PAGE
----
“The one that pays well enough to allow me the freedom to pursue other dream roles without having to worry about what they pay.”     -Regen Wilson (website)

“I know it’s cliche, but I would love to be in a Woody Allen movie.” – Chris Pentzell (email)

 “Wow. There are many roles I would love to play. A James Bond type or Jason Bourne could be fun. Anything in a JJ Abrams project. Anything opposite Tom Hanks or Diane Lane.” – Ken Arnold ( STUDIO BOH)

“I intend to someday star in a pop culture phenomenon. Something that people talk about for generations. Ya gotta have a goal.”             –  Mercedes Rose (Imdb)  (website)

“Daniel Craig’s James Bond or Jason Bourne – badasses with emotion and intellect. That said, I’m set to star in an indie film shooting in Maryland in 2012 that has one of the most original and thought-provoking story concepts I’ve seen. It’s as groundbreaking as Saw or Fight Club.”  – Gabriel Voss (website, imdb, facebook, twitter)

“My dream role is Christine in Phantom of the Opera. I first saw it on Broadway when I was 13, and it has remained my favorite musical.” – Brittany Baratz (website, twitter, Knuffle Bunny National Tour)

 For theater, basically anything Ibsen or Chekhov is a dream role in my eyes. In film or television, I’m sure its something that no one has thought of yet. My dream would be to play a really strong female role in a television series, and to work with good people that I love. Its funny, though, I’m doing a play in a couple of weeks that was written by one of my best friends from high school. She just moved to LA and is already getting great attention as a playwright. For us to be able to come together, after both moving to LA from a small town in Virginia, and work on something artistically… that feels like a dream role, too, in a way.”Laura Hunter (email, website, twitter, facebook, youtube, contributor to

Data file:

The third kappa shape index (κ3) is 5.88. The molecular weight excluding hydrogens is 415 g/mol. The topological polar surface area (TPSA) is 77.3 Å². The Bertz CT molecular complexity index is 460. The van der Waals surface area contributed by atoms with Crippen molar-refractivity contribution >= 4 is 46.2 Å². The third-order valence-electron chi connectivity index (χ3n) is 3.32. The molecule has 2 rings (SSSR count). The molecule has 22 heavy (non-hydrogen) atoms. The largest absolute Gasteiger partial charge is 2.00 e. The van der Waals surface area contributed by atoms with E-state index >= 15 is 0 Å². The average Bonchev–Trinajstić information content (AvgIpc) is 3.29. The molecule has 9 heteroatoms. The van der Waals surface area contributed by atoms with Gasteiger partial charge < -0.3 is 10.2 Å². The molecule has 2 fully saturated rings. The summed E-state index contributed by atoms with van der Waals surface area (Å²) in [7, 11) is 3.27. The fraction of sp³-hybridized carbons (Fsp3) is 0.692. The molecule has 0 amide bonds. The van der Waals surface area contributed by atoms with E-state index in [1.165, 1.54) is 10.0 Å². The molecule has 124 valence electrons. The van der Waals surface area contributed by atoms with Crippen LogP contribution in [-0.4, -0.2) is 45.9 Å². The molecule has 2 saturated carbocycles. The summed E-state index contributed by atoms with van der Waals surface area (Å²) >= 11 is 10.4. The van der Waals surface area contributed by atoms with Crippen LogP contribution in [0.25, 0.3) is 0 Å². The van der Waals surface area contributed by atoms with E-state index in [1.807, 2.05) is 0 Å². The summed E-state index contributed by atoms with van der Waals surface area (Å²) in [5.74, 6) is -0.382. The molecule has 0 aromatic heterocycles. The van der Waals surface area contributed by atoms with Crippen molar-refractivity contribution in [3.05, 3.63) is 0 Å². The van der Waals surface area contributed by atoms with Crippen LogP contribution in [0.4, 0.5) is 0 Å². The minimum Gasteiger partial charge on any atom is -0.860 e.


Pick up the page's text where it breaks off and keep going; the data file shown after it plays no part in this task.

“I don’t really have a ‘dream’ role. I just like/want to play people who either challenge me or make the audience laugh.” – Lance Carter website, twitter, Facebook)

“My dream role doesn’t necessarily exist yet. It lives in the mind of some young composer carving out a name for herself just like me. I want to be part of the creative process. My dream is to be known as the girl who originates roles on Broadway (or workshops and readings all over the country)!” – Rachel F. Hirsch twitter, website, acting website, website)

“There are too many things I still aspire to do to have a single dream role.  I look forward to many more commercial, TV/Film, stage roles, etc.  There is so much I wanna do.  I like to be a rock star, infantry man, father, dancer, inmate, comic, etc.” – Stephon Fuller (twitter, blog, website)

Advice for Beginning Actors – Part 6 – Do you have to live in New York or Los Angeles?